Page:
Teaching qualifications

Eanes ISD tackles staffing issues and aims to be more inclusive for special education

In the wake of continued nationwide staffing shortages, Eanes ISD has continued to expand its support for special education students through voluntary initiatives for all abilities and talent recruitment, said the EISD’s director of special education, Matthew Zemo.

“We are no different from other school districts across the country; however, I think there is a point of pride for us, our team and the work we have done,” said Zemo. “We are sitting in a very lucky space where we only have a few teaching positions left to fill.”

EISD lost 100 teachers throughout the 2021-22 school year, a 14% increase since 2018-19, according to a district report. Of these 100 teachers, 29 were specialist teachers. There were also additional vacancies not counted in these figures for unfilled positions.

After a steady stream of talent searches since January, the special education department had filled about 39 of its vacancies as of Aug. 8, Zemo said. There are still openings for teaching assistant positions, which are harder to fill due to the $15 to $20 per hour pay rate.

To complement this problem, the district has launched a new program allowing teaching assistants with bachelor’s degrees to work in school while pursuing their teaching certification. This program will also financially support these individuals in these academic endeavors, which district leaders hope will encourage more people to apply, Zemo said.

“We were able to move and support some of those vacancies with other professionals that we were able to bring in. That was our biggest issue last year,” Zemo said. “At the start of the school year, we’re sitting in a pretty good space.”

Special education students may have visible disabilities, such as Down syndrome, or invisible disabilities, such as dyslexia or autism, school board chairman John Havenstrite said. There are about 780 students served by the special education department, including students with learning disabilities, mental disorders or other disabilities affecting them, Zemo said.

To be considered a special education student, the disability must have a significant impact on at least one area of ​​a student’s life, such as breathing, moving, speaking or learning, said Molly May, assistant superintendent of the program, of teaching and assessment. Students may receive special education services without being officially part of the program because they do not meet these qualifications.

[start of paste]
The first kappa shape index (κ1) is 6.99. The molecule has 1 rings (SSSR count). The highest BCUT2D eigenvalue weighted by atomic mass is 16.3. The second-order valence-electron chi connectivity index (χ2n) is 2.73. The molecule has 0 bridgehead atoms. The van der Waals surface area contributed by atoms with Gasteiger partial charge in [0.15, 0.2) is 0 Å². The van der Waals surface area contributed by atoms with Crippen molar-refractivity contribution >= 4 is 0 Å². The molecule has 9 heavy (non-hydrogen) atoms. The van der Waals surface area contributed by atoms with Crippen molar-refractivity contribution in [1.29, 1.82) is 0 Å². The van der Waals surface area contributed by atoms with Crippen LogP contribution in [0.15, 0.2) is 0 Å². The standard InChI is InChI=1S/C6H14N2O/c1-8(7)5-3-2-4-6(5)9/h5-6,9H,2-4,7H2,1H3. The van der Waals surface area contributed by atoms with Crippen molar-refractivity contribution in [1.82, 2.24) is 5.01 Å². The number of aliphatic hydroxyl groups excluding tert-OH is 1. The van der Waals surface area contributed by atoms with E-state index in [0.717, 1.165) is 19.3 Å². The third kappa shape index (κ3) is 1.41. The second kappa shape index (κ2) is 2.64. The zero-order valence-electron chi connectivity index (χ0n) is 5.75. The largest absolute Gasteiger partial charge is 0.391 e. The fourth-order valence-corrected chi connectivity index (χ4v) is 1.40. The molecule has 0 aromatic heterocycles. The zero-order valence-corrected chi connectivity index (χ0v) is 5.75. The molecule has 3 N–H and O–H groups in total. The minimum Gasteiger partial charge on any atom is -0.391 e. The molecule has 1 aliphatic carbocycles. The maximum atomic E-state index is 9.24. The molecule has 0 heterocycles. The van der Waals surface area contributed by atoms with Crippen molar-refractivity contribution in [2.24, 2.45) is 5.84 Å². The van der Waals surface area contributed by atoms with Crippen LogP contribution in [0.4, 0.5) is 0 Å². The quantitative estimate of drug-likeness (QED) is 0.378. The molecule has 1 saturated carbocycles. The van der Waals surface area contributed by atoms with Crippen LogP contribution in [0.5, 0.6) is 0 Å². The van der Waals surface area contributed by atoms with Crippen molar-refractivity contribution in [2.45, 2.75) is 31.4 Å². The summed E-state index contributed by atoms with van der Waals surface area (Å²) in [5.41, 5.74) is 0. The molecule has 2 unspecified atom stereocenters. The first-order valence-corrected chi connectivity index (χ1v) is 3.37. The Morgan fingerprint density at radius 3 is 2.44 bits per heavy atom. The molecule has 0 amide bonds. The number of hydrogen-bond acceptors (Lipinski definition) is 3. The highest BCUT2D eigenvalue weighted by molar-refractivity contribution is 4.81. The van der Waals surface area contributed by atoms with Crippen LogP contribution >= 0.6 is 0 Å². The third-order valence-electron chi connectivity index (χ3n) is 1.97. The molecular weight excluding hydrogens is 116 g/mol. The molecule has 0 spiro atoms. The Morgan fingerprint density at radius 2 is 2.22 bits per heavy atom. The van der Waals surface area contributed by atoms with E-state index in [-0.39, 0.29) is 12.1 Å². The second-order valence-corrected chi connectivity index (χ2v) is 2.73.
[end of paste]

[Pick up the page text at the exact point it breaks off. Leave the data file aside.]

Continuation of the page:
“You might have a student with significant anxiety who needs instruction in executive functioning and needs counseling as a related service, and that student would be served under [special education]compared to a student who has anxiety and needs a little more time for a test,” May said.

Meeting the needs of understaffed students presented challenges for the district in 2021-22, but with several positions now filled, Zemo said he looks forward to the new school year.

All-inclusive activities

In an effort to be more inclusive, the district has also taken an active approach to making complementary co-curricular and extracurricular activities available to all students, Havenstrite said.

“We are working to create more opportunities for our physically and intellectually disadvantaged students on the co-curricular and co-curricular side so that they can begin to participate in all the things that are available to the general [education] students in those fields as well,” Havenstrite said.

Some activities have already seen this integration into unified spaces, such as the Westlake Spirit team and more recently the Westlake Unified Softball team. Additional extracurricular activities, such as choir and drama, don’t carry the “unified” label, but have long been places of inclusion for special education students, Zemo said.

The district also participates in the Best Buddies program, which pairs a student with a disability with a student without a disability to foster inclusion. There has also been talk of including this curriculum at the elementary level, Zemo said.

EISD is also a Unified Champion District, which is a title given to all districts that participate in the Special Olympics. These sporting events give students with mental and physical disabilities the opportunity to compete in several sports locally, nationally and internationally. But to support all EISD students in the district, programs need to be expanded, Havenstrite said.

Full integration of all co-curricular and co-curricular activities at EISD is going to be a long process, Havenstrite said. However, getting accommodations into the district’s activity catalog is key to being inclusive, he said.

“It’s an area I’m passionate about,” Havenstrite said. “For a long time, our [special education] students haven’t really had access to the full experience of being a Westlake High School student. We are now breaking down these barriers and opening up opportunities.

Identify students in special education

Child Find is a process established by the Individuals with Disabilities Education Act to identify students with disabilities, regardless of severity. A parent, doctor, teacher, relative, or friend can begin the child-finding process, which searches for the following:

  • Learning or intellectual disability
  • Orthopedic, auditory, visual, speech or other impairment
  • emotional disturbance
  • Autism
  • Traumatic brain injury
  • Deafness/blindness